HEALTH HAZARDS ASSOCIATED BAT DROPPINGS
risks from bats are often exaggerated. Nevertheless, large populations of roosting bts may present the risk of disease
to people nearby. The most serious health risks arise from disease organisms that can grow in the nutrient-rich accumulations
of bat droppings and debris under a roost — particularly if roosts have been active for years. External parasites also
may become a problem when infested bats leave roosts or nests. The parasites then can invade buildings and bite people.
is caused by a fungus (Histoplasma capsulatum) found primarily in the areas drained by the Mississippi and Ohio rivers.
Both humans and animals can be affected. The disease is transmitted to humans by airborne fungus spores from soil contaminated
by pigeon and starling droppings (as well as from the droppings of bats). The soil under a roost usually has to have
been enriched by droppings for two years or more for the disease organism to reach significant levels. Although almost always
associated with soil, the fungus has been found in droppings (particularly from bats) alone, such as in an attic.
occurs when spores, carried by the air are inhaled — especially after a roost has been disturbed. Most infections are
mild and produce either no symptoms or a minor influenza- like illness. On occasion, the disease can cause high fever, blood
abnormalities, pneumonia and even death. In some areas, including portions of Illinois, up to 80 percent of the population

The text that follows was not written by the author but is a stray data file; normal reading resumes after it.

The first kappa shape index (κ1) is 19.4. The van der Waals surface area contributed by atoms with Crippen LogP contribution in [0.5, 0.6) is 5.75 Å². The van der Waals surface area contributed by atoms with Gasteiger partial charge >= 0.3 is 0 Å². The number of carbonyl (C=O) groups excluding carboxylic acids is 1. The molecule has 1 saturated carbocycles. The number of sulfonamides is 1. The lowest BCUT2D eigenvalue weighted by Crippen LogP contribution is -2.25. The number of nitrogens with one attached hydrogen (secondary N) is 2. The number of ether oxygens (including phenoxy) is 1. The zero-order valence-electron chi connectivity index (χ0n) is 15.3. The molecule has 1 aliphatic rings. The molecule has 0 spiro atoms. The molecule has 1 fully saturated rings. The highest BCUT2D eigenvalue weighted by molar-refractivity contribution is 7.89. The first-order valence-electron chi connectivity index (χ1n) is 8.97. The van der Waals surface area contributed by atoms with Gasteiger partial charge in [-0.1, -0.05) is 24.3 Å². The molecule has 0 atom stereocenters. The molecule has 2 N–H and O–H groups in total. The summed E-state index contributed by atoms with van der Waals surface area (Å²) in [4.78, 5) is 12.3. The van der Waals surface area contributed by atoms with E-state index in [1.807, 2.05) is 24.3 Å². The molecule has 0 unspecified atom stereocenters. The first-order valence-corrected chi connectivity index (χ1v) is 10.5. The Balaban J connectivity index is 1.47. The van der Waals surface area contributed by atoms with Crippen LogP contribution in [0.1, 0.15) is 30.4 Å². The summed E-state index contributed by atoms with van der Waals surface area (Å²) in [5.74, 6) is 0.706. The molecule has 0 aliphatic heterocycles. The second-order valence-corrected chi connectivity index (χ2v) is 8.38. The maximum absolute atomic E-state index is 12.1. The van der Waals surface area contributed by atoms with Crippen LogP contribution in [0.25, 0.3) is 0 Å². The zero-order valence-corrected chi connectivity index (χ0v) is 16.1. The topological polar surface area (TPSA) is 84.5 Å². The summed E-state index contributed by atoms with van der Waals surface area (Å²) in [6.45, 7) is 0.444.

show evidence of previous infection. Outbreaks of histoplasmosis have occurred in Central Illinois.
National Institutes of Health (NIH) has reported a potentially blinding eye condition — presumed ocular histoplasmosis
syndrome (OHS) — that probably results from the fungus. NIH estimates that 4 percent of those exposed to the disease
are at risk of developing OHS.
are associated with a few diseases that affect people, such as rabies and histoplasmosis. Rabies is a dangerous, fatal disease,
but only about 5 percent of bats submitted for testing are infected with the rabies virus. In recent years, there has been
increased concern about the risk of rabies transmission following contact with bats. If an injured or ill bat is found in
or around a structure, it should be removed. Because most bats will try to bite when handled, they should be picked up with
tongs or a shovel. (please contact us or your local animal control officer) If a bat has bitten or scratched a person or pet
or is found in your home, capture the bat without touching it with your hands and without crushing its head. If the bat is
dead, refrigerate it (DO NOT freeze) and then contact your local health department immediately for instructions.
with rabies have been identified in most areas of the state. In recent years, bats have been the most common animal identified
with rabies in the state.
incidence of histoplasmosis being transmitted from bat droppings to humans is not thought to be high. Nevertheless, fresh
bat droppings (unlike fresh bird dropping) can contain the histoplasmosis fungus. Bat droppings do not need to come into contact
with soil to be a source of the disease.
and cleanup of bird and bat droppings
there is a SMALL accumulation of droppings from a few birds or bats, it can be cleaned up with soap and water.
BUT, IF AREA is large such as in an attic a professional, such as ourselves, should be contacted for proper
removal of the guano, santization, and area restoration. Also outside exclusion of your residence for re-entry.